ZSentry can also work at client and server sides with a least-requirements strategy, automatically using what is available and offering “instant-compliance” with HIPAA and HITECH Safe Harbor regulations.

The Focus is on Capability, not Resources

By adding ZSentry, communication convergence becomes more effective and can be used to also blur the lines between resources such as services, devices, software, network, and providers. Rather than talk about resources the focus is now on capability, which is what matters for businesses.

With ZSentry, it is also not so relevant anymore where a capability resides or how it emerges for the user. What matters is that the capability is provided according to the User Requirements that are needed for the operational conditions. For example, if the organization sending protected information is a Covered Entity under HIPAA, it matters whether a user can read it with HIPAA compliance.

Easier Market Entry, More Choices for Customers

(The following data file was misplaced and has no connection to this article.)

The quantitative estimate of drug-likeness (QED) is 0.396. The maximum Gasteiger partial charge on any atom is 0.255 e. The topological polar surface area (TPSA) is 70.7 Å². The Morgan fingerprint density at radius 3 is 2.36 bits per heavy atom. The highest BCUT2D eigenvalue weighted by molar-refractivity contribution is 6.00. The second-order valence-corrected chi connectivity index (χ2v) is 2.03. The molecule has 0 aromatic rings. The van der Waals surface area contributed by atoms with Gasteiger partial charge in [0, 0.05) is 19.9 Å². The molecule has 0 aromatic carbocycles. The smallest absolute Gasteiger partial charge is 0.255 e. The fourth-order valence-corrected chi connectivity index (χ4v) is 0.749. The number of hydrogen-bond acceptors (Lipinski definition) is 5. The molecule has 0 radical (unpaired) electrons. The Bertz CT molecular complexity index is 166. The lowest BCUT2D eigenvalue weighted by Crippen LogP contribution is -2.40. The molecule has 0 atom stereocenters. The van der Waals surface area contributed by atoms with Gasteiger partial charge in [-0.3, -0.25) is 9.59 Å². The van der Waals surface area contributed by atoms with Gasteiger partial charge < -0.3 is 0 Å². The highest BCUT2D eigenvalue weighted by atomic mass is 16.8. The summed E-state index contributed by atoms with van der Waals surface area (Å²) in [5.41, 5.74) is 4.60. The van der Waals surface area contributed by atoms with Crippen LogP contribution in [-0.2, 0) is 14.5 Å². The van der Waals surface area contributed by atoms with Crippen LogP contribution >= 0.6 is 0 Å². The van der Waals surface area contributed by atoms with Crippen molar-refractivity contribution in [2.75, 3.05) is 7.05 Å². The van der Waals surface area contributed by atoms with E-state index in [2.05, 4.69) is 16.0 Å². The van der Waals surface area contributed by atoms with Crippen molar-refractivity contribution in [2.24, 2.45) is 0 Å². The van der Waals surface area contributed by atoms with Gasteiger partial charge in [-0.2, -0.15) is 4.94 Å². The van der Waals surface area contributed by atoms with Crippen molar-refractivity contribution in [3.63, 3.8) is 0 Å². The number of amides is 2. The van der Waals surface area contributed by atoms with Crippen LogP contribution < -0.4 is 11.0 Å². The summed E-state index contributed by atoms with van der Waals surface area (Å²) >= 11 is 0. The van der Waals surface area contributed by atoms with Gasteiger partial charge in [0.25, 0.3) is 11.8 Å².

By adding ZSentry, what used to be a software, that needed to be bought, installed, and often updated, can become a service that has no installation and is always up-to-date. A market dominated by a secure corporate email service using proprietary devices tied to a single provider, can be disrupted by a secure corporate-oriented ZSentry service that works in any device and provider, and not just for email.

Adding ZSentry is also a platform that facilitates the opening of communication markets to competition and empowers users to find their own desired aggregation of resources including services, devices, software, network, and providers, rather than only using available market packages.

Can Convergence be Personalized?

Communication convergence benefits both consumers and business, and increasingly allows real-time, anywhere use. However, users need to make do with whatever convergence level might be available in the market, even at the high-end.

By adding ZSentry, users can personalize the convergence experience. For example, consumers may just want a least-cost combination, while organizations may want to choose a best-of-breed combination of resources that reduces both risk and cost.